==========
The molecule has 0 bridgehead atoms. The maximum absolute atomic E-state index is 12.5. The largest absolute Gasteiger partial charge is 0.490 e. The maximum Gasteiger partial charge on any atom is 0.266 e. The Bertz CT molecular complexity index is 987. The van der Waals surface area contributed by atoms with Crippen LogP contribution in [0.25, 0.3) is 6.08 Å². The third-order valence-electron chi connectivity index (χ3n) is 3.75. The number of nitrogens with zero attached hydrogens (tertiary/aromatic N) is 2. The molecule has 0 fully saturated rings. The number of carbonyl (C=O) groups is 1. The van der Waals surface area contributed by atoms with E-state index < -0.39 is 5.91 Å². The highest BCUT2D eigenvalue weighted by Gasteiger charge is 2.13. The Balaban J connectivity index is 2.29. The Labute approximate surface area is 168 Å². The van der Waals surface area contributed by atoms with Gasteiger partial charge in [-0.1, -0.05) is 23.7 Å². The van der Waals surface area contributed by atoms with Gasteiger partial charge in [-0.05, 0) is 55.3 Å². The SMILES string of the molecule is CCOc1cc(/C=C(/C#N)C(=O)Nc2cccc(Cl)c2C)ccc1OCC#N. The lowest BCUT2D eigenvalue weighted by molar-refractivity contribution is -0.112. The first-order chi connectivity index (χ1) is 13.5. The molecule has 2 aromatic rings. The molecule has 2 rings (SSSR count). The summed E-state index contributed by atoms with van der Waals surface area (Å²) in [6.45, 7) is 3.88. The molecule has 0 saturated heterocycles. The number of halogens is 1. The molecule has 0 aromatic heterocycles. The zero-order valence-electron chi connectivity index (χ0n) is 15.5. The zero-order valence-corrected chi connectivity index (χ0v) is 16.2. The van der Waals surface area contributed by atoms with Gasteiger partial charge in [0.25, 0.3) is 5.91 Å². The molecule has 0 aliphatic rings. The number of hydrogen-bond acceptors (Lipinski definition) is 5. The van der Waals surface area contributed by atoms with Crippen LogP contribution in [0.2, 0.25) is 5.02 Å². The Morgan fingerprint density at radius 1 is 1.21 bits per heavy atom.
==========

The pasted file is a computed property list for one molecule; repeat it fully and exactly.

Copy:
The molecule has 0 bridgehead atoms. The maximum absolute atomic E-state index is 12.5. The largest absolute Gasteiger partial charge is 0.490 e. The maximum Gasteiger partial charge on any atom is 0.266 e. The Bertz CT molecular complexity index is 987. The van der Waals surface area contributed by atoms with Crippen LogP contribution in [0.25, 0.3) is 6.08 Å². The third-order valence-electron chi connectivity index (χ3n) is 3.75. The number of nitrogens with zero attached hydrogens (tertiary/aromatic N) is 2. The molecule has 0 fully saturated rings. The number of carbonyl (C=O) groups is 1. The van der Waals surface area contributed by atoms with E-state index < -0.39 is 5.91 Å². The highest BCUT2D eigenvalue weighted by Gasteiger charge is 2.13. The Balaban J connectivity index is 2.29. The Labute approximate surface area is 168 Å². The van der Waals surface area contributed by atoms with Gasteiger partial charge in [-0.1, -0.05) is 23.7 Å². The van der Waals surface area contributed by atoms with Gasteiger partial charge in [-0.05, 0) is 55.3 Å². The SMILES string of the molecule is CCOc1cc(/C=C(/C#N)C(=O)Nc2cccc(Cl)c2C)ccc1OCC#N. The lowest BCUT2D eigenvalue weighted by molar-refractivity contribution is -0.112. The first-order chi connectivity index (χ1) is 13.5. The molecule has 2 aromatic rings. The molecule has 2 rings (SSSR count). The summed E-state index contributed by atoms with van der Waals surface area (Å²) in [6.45, 7) is 3.88. The molecule has 0 saturated heterocycles. The number of halogens is 1. The molecule has 0 aromatic heterocycles. The zero-order valence-electron chi connectivity index (χ0n) is 15.5. The zero-order valence-corrected chi connectivity index (χ0v) is 16.2. The van der Waals surface area contributed by atoms with Gasteiger partial charge in [0.25, 0.3) is 5.91 Å². The molecule has 0 aliphatic rings. The number of hydrogen-bond acceptors (Lipinski definition) is 5. The van der Waals surface area contributed by atoms with Crippen LogP contribution in [0.2, 0.25) is 5.02 Å². The Morgan fingerprint density at radius 1 is 1.21 bits per heavy atom.